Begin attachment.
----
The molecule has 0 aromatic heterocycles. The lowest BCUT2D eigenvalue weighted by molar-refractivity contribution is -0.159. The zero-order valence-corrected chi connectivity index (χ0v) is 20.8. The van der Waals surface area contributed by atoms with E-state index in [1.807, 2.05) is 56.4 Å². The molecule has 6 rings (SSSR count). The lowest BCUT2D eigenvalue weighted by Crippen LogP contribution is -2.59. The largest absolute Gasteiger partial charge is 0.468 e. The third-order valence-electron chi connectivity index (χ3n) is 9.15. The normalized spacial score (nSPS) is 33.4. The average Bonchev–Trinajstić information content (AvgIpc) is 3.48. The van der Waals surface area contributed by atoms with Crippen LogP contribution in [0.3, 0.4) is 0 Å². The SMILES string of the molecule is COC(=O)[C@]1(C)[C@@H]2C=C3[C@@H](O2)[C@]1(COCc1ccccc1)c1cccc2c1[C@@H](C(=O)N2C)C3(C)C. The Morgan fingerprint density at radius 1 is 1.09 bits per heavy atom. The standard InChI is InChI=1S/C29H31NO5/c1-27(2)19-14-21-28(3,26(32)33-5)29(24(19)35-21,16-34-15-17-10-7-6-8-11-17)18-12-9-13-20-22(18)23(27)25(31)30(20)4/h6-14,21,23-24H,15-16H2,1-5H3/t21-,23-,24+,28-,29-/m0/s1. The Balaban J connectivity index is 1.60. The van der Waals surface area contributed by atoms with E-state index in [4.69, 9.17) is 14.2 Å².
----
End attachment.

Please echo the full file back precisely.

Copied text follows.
The molecule has 0 aromatic heterocycles. The lowest BCUT2D eigenvalue weighted by molar-refractivity contribution is -0.159. The zero-order valence-corrected chi connectivity index (χ0v) is 20.8. The van der Waals surface area contributed by atoms with E-state index in [1.807, 2.05) is 56.4 Å². The molecule has 6 rings (SSSR count). The lowest BCUT2D eigenvalue weighted by Crippen LogP contribution is -2.59. The largest absolute Gasteiger partial charge is 0.468 e. The third-order valence-electron chi connectivity index (χ3n) is 9.15. The normalized spacial score (nSPS) is 33.4. The average Bonchev–Trinajstić information content (AvgIpc) is 3.48. The van der Waals surface area contributed by atoms with Crippen LogP contribution in [0.3, 0.4) is 0 Å². The SMILES string of the molecule is COC(=O)[C@]1(C)[C@@H]2C=C3[C@@H](O2)[C@]1(COCc1ccccc1)c1cccc2c1[C@@H](C(=O)N2C)C3(C)C. The Morgan fingerprint density at radius 1 is 1.09 bits per heavy atom. The standard InChI is InChI=1S/C29H31NO5/c1-27(2)19-14-21-28(3,26(32)33-5)29(24(19)35-21,16-34-15-17-10-7-6-8-11-17)18-12-9-13-20-22(18)23(27)25(31)30(20)4/h6-14,21,23-24H,15-16H2,1-5H3/t21-,23-,24+,28-,29-/m0/s1. The Balaban J connectivity index is 1.60. The van der Waals surface area contributed by atoms with E-state index in [4.69, 9.17) is 14.2 Å².